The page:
CSU study: Foothills redevelopment diverts 76,000 tons from landfill

CSU’s Institute for the Built Environment has found that the Foothills shopping mall redevelopment in Fort Collins resulted in diverting more than 76,000 tons of waste from the landfill.

The project diverted 100 percent by weight of all concrete, rock, asphalt, dirt, bricks and metal that weren’t considered hazardous materials and 70 percent by weight of all other materials such as wood/lumber or cardboard. The IBE’s full independent report is available here.

The remaining 29,000 tons that went to the landfill were either contaminated by hazardous materials such as asbestos or could not be reused or recycled.

The mall’s carbon footprint at full capacity is 5 percent lower than the previous mall under thriving conditions, according to the report and analysis by The Brendle Group. The Institute for the Built Environment reported that construction and demolition activities account for 16 percent of the waste in the Larimer County Landfill.

Smaller carbon footprint

The report also states that the carbon footprint of the mall – including operations – is 36 percent lower as a redevelopment than as a new project on a “greenfield” or vacant site on the edge of the community.

“Redevelopment of an existing property is more sustainable and helps the community reuse and recycle land, which results in the community growing up and not out,” said Josh Birks, director of the City’s Economic Health Office, which oversees the Fort Collins Renewal Authority.

The recycling/reuse effort was a condition of the $53 million in public funding for the $300 million project, including public infrastructure such as sidewalks, the Foothills Activity Center inside the mall and the underpass under College Avenue now under construction.

“This diversion study was a great collaboration with the City, the mall developers and Colorado State,” said Joy Wagner, sustainable building associate at the Institute for the Built Environment. “We assisted by auditing and verifying the diversion efforts to ensure the developer met the City’s reuse and recycling requirements.”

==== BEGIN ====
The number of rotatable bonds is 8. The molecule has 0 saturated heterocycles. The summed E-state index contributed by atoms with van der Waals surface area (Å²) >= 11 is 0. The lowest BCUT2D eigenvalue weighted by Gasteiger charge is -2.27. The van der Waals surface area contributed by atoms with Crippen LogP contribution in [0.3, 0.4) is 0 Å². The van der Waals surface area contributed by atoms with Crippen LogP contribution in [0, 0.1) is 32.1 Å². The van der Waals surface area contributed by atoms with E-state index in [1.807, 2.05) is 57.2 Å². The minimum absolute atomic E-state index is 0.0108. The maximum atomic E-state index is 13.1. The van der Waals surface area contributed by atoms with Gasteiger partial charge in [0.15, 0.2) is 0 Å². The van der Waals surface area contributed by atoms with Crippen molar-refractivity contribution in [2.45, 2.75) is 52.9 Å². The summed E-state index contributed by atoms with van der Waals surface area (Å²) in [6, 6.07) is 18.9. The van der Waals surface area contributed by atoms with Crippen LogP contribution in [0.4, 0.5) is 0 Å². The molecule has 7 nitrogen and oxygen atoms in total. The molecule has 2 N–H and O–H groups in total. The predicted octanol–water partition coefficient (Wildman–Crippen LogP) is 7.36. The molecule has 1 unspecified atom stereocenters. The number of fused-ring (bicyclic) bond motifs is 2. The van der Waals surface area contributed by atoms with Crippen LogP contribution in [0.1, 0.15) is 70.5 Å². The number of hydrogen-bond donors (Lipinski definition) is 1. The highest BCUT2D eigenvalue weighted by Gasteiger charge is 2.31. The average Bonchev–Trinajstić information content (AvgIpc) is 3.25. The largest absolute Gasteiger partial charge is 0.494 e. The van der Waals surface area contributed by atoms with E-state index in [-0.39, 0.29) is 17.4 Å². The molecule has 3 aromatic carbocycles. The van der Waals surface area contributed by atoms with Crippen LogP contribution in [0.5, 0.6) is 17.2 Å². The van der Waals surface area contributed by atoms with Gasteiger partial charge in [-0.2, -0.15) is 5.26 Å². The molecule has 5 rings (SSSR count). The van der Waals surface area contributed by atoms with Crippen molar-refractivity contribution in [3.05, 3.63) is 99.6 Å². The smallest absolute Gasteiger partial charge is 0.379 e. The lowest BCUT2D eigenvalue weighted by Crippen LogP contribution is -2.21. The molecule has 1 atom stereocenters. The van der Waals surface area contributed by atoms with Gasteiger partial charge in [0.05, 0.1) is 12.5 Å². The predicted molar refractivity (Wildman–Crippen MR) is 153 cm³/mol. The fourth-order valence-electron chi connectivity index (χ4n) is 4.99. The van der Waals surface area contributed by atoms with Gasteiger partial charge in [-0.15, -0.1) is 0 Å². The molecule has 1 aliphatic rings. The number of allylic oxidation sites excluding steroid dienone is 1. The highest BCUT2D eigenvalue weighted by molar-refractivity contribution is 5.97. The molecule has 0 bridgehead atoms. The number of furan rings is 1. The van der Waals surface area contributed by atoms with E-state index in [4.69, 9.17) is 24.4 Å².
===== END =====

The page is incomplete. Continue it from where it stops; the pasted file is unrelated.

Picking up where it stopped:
With oversight from the City and the Institute for the Built Environment, the owner/developer — Alberta Development Partners and Walton Street Capital — worked with the contractor, The Beck Group, to manage diversion efforts (deconstruction and salvaging) and track/document recycling and reuse. Materials were deconstructed, sorted and placed in designated collection and storage areas (recycling bins or roll-off dumpsters) labeled for each material (e.g. concrete, metal).

Material reuses

Some creative reuses of materials documented in the report:

Sculpture: The steel purple coneflower sculpture at the Gardens on Spring Creek was crafted from salvaged rebar and galvanized metal wainscoting by Josh Jones, sculptor and welding supervisor at Gallegos Sanitation, Inc. The sculpture is on display at the Gardens on Spring Creek at its Garden of Lights holiday event Dec. 2-Jan. 8.

Rough lumber: More than 50 trees demolished on site were milled by a local furniture maker, Baldwin Hardwoods, into lumber that was sold to local woodworkers or made into countertops.

Reclaimed wood tables: A local furniture maker – Wool Hat Furniture – reclaimed gym flooring from the original Youth Activity Center on Monroe Avenue to make picture frames, tabletops, desks and benches. The original basketball floor also adorns the front desk at the new Foothills Activity Center inside the mall.

The Institute for the Built Environment is in CSU’s College of Health and Human Sciences.